This is not true.

They do make up a significant chunk of addicts, but they are by no means the majority.

Quote:
U.S. Attorney General Jeff Sessions recently announced a new plan by the DEA to further tighten production quotas for opioid pain medication as a step in the fight against opioid abuse and addiction.

The proposal appears in the Federal Register with the following explanation:

“Users may be initiated into a life of substance abuse and dependency after first obtaining these drugs from their health care providers…. Once ensnared, dependency on potent and dangerous street drugs may ensue. About 80% of heroin users first misused prescription opioids. Thus, it may be inferred that current users of heroin and fentanyl largely entered the gateway as part of the populations who previously misused prescription opioids."

This is not a new claim by the DEA. In its 360 Strategy: Diversion Control, the DEA plainly states, “The connection between prescription opioid abuse and heroin use is clear, with 80% of new heroin abusers starting their opioid addiction by misusing prescription medications.”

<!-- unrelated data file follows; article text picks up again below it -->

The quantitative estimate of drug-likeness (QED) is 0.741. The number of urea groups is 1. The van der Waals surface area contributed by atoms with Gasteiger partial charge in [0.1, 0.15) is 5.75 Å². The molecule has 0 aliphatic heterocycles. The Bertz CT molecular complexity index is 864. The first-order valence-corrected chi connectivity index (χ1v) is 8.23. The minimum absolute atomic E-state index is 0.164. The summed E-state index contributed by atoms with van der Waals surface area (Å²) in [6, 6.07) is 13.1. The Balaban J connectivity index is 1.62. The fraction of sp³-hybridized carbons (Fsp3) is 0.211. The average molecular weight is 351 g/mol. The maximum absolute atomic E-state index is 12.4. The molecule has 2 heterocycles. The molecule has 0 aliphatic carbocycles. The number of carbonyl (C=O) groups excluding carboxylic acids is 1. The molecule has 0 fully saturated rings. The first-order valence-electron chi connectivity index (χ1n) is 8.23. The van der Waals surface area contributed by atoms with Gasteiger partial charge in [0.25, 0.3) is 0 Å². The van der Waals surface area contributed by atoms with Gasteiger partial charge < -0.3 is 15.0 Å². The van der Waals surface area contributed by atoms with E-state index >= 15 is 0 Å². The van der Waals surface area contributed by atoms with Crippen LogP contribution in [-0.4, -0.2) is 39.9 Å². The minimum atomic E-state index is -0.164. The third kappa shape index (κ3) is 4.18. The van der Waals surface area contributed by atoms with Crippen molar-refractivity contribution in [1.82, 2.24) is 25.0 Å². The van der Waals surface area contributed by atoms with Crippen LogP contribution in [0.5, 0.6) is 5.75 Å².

Where does the 80% figure come from?

The DEA cites the National Institute on Drug Abuse (NIDA) as its source, while NIDA in turn references a 2013 study by the Substance Abuse and Mental Health Administration (SAMHSA).

SAMHSA pooled a decade's worth of data from the National Survey on Drug Use and Health and found that “four out of five recent heroin initiates (79.5 percent) previously used NMPR (nonmedical use of pain relievers)."

But the SAMHSA study did not examine how many of those heroin users had a valid prescription for opioids, so the DEA claim about users "first obtaining these drugs from their health care providers" is untrue. SAMHSA also notes that "the literature on transition from NMPR to heroin use is relatively sparse" and that the "vast majority" of people who abuse opioid medication never actually progress to heroin.

The abuse of opioid medication by heroin users also varies considerably by time, region and demographics -- so must users don't fit neatly into the 80% claim. A review article in The New England Journal of Medicine reports that prior nonmedical use of opioid medication was found in 50% of young adult heroin users in Ohio, in 86% of heroin users in New York and Los Angeles, and in 40%, 39%, and 70% of heroin users in San Diego, Seattle, and New York respectively.